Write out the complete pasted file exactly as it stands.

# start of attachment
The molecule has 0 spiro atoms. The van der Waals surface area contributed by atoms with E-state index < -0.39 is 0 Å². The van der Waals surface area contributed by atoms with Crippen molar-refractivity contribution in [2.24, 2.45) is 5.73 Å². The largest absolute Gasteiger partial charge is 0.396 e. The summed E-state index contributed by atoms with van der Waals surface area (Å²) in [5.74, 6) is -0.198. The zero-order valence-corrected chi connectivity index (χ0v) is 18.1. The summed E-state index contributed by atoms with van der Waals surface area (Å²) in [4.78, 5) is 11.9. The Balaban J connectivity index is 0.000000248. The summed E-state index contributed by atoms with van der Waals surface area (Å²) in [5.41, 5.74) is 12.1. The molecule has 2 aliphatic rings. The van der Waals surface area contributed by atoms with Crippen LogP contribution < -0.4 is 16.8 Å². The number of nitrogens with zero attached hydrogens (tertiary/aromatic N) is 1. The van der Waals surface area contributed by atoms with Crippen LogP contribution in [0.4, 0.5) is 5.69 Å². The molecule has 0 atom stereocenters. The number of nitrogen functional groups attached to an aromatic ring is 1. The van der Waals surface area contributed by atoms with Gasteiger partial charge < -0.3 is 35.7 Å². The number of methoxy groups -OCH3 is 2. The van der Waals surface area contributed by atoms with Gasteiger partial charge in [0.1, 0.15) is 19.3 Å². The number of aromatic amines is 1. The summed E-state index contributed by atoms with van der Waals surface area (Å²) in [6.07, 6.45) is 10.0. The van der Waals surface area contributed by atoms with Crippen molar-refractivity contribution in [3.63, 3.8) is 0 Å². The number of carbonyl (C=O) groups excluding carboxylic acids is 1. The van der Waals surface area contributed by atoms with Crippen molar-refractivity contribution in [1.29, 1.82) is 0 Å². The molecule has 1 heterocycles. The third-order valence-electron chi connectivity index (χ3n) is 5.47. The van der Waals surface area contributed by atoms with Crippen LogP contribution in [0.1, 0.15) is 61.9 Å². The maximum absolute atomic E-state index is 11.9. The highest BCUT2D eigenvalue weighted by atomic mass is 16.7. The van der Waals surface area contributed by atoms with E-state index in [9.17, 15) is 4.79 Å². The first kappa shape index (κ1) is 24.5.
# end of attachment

The molecule has 0 spiro atoms. The van der Waals surface area contributed by atoms with E-state index < -0.39 is 0 Å². The van der Waals surface area contributed by atoms with Crippen molar-refractivity contribution in [2.24, 2.45) is 5.73 Å². The largest absolute Gasteiger partial charge is 0.396 e. The summed E-state index contributed by atoms with van der Waals surface area (Å²) in [5.74, 6) is -0.198. The zero-order valence-corrected chi connectivity index (χ0v) is 18.1. The summed E-state index contributed by atoms with van der Waals surface area (Å²) in [4.78, 5) is 11.9. The Balaban J connectivity index is 0.000000248. The summed E-state index contributed by atoms with van der Waals surface area (Å²) in [5.41, 5.74) is 12.1. The molecule has 2 aliphatic rings. The van der Waals surface area contributed by atoms with Crippen LogP contribution < -0.4 is 16.8 Å². The number of nitrogens with zero attached hydrogens (tertiary/aromatic N) is 1. The van der Waals surface area contributed by atoms with Crippen LogP contribution in [0.4, 0.5) is 5.69 Å². The molecule has 0 atom stereocenters. The number of nitrogen functional groups attached to an aromatic ring is 1. The van der Waals surface area contributed by atoms with Gasteiger partial charge < -0.3 is 35.7 Å². The number of methoxy groups -OCH3 is 2. The van der Waals surface area contributed by atoms with Gasteiger partial charge in [0.1, 0.15) is 19.3 Å². The number of aromatic amines is 1. The summed E-state index contributed by atoms with van der Waals surface area (Å²) in [6.07, 6.45) is 10.0. The van der Waals surface area contributed by atoms with Crippen molar-refractivity contribution in [3.63, 3.8) is 0 Å². The number of carbonyl (C=O) groups excluding carboxylic acids is 1. The van der Waals surface area contributed by atoms with Crippen molar-refractivity contribution in [1.29, 1.82) is 0 Å². The molecule has 1 heterocycles. The third-order valence-electron chi connectivity index (χ3n) is 5.47. The van der Waals surface area contributed by atoms with Crippen LogP contribution in [0.1, 0.15) is 61.9 Å². The maximum absolute atomic E-state index is 11.9. The highest BCUT2D eigenvalue weighted by atomic mass is 16.7. The van der Waals surface area contributed by atoms with E-state index in [9.17, 15) is 4.79 Å². The first kappa shape index (κ1) is 24.5.